Probably, as there are gcode parsers for the ATmega328, and the performance is fine.
Gavinmc42 wrote:
Tue Oct 16, 2018 12:40 am
Lathe and most Mill CNCing is only 2D.
It is supposed to be a cylindrical coordinate system abstraction, but by convention most use XZ axis in gcode as you stated.
Gavinmc42 wrote:
Tue Oct 16, 2018 12:40 am
A 23 size stepper with belt reduction might be better than a 34 size direct drive.
I was always told that NEMA Size standards have nothing to do with the motor torque rating. Then I read the standard, and it does seem to be a size rating.. ;-)
Gavinmc42 wrote:
Tue Oct 16, 2018 12:40 am
Belt drive can also be more compact and easier to fit, with a pulley just replacing the hand wheel and the steppe mounted off to the side.
Agreed, makes things quieter, better (no micro-stepping placebo), and safer to operate the machine.
Gavinmc42 wrote:
Tue Oct 16, 2018 12:40 am
A DRO might be handy for absolute position feedback as backlash can be an issue.
Most machinery is meant to operate in conventional milling mode, and the CAM software should be configured to account for this recommended wear life precaution (if your boss says to ignore this on his machines to save operation cycle time, than go for it...) However, mills/lathes can use the backlash compensation constant in LinuxCNC by measuring it using an actual dial-indicator. It really depends on the machine, as often servicing the gibbs or split-nut variant can bring it to negligible levels.
Gavinmc42 wrote:
Tue Oct 16, 2018 12:40 am
However with ball screws replacing the normal screws backlash is very low and the actual torque needed by the stepper motor is much smaller too.
Not worth the money in my opinion, as Way Covers are never perfect.... especially if you chew though a piece of brass at some point.
Gavinmc42 wrote:
Tue Oct 16, 2018 12:40 am
A microstepping driver makes for smoother motion and cuts.
Don't get fooled by the 3D printer-driver marketing, as it has a lot of trade-offs that take a bit to explain.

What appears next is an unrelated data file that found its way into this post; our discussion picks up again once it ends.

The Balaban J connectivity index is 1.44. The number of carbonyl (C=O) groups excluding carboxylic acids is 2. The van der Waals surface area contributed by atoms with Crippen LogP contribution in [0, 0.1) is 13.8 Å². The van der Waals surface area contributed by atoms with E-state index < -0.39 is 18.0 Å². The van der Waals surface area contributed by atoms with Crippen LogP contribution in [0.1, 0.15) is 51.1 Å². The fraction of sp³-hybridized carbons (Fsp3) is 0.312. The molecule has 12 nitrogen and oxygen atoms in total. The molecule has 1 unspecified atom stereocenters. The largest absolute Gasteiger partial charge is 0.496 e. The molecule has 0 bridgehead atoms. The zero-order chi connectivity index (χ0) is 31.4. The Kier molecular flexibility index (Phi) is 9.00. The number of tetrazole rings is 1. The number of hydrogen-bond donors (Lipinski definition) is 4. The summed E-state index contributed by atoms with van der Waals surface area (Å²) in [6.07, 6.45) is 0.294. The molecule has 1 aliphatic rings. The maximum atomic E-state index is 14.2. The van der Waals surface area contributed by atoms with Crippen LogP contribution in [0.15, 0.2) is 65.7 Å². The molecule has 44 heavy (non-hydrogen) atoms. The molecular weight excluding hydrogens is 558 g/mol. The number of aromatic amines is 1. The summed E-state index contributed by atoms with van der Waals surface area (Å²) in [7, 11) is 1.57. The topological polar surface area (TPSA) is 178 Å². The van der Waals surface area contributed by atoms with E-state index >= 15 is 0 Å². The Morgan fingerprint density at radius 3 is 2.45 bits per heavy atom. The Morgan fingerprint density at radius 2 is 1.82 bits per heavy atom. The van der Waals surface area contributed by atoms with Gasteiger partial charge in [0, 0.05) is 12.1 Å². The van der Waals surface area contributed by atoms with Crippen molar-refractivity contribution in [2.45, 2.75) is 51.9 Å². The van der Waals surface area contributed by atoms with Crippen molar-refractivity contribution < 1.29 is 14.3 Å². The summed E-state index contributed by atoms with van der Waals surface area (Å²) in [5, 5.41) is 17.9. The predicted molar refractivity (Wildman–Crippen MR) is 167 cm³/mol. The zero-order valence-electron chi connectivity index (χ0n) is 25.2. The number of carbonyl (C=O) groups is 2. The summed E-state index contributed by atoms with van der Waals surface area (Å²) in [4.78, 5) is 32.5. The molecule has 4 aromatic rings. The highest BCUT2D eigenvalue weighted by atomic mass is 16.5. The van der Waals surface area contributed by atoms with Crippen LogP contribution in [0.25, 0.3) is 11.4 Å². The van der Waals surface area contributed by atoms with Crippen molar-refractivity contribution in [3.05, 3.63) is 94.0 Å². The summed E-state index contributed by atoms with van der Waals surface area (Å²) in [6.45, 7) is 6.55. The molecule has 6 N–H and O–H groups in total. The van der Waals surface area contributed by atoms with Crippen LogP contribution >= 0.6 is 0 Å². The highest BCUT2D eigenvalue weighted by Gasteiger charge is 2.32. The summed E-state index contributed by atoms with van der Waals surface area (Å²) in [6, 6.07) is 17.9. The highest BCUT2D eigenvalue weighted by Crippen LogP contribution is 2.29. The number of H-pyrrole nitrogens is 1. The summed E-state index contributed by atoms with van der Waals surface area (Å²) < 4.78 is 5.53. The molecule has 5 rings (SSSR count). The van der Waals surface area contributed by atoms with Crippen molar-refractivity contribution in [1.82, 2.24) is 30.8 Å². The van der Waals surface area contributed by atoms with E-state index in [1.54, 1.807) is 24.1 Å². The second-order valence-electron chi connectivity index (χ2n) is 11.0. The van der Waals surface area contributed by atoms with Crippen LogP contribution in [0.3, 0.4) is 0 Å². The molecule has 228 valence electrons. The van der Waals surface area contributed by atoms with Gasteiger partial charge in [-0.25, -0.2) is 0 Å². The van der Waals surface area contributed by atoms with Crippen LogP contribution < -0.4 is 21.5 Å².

We don't use anything beyond half-step mode for CNC machines that need to hold position of tooling (i.e. choose a finer resolution stepper, and or better belt reduction drive ratio) :-)

Cheers,
J

User avatar
OutoftheBOTS
Posts: 668
Joined: Tue Aug 01, 2017 10:06 am

Re: 1945 Craftsman lathe CNC Conversion

Tue Oct 16, 2018 7:25 am

I replaced my RPi with this $25 motion controller and running mach3 on my PC https://www.aliexpress.com/item/USB-MAC ... st=ae803_5

It can run 4 axis at 100Khz via USB and supports limits switches, probe, emergency stop and hand wheel.

The other advantage I found with Mach3 is it is super commonly used (especially by professionals) so getting advice on it was very easy.

User avatar
Gavinmc42
Posts: 2144
Joined: Wed Aug 28, 2013 3:31 am

Re: 1945 Craftsman lathe CNC Conversion

Wed Oct 17, 2018 3:34 am

The other advantage I found with Mach3 is it is super commonly used (especially by professionals) so getting advice on it was very easy.
Yep the only reason to not use a PC is because you want to learn how to do it on a Pi.
Learning and using is not the same thing, especially if you actually want to be productive and make stuff.

The fact that can be done on a Pi (nearly?) just goes to show how the cost of computing has fallen
I'm dancing on Rainbows.
Raspberries are not Apples or Oranges

Return to “Automation, sensing and robotics”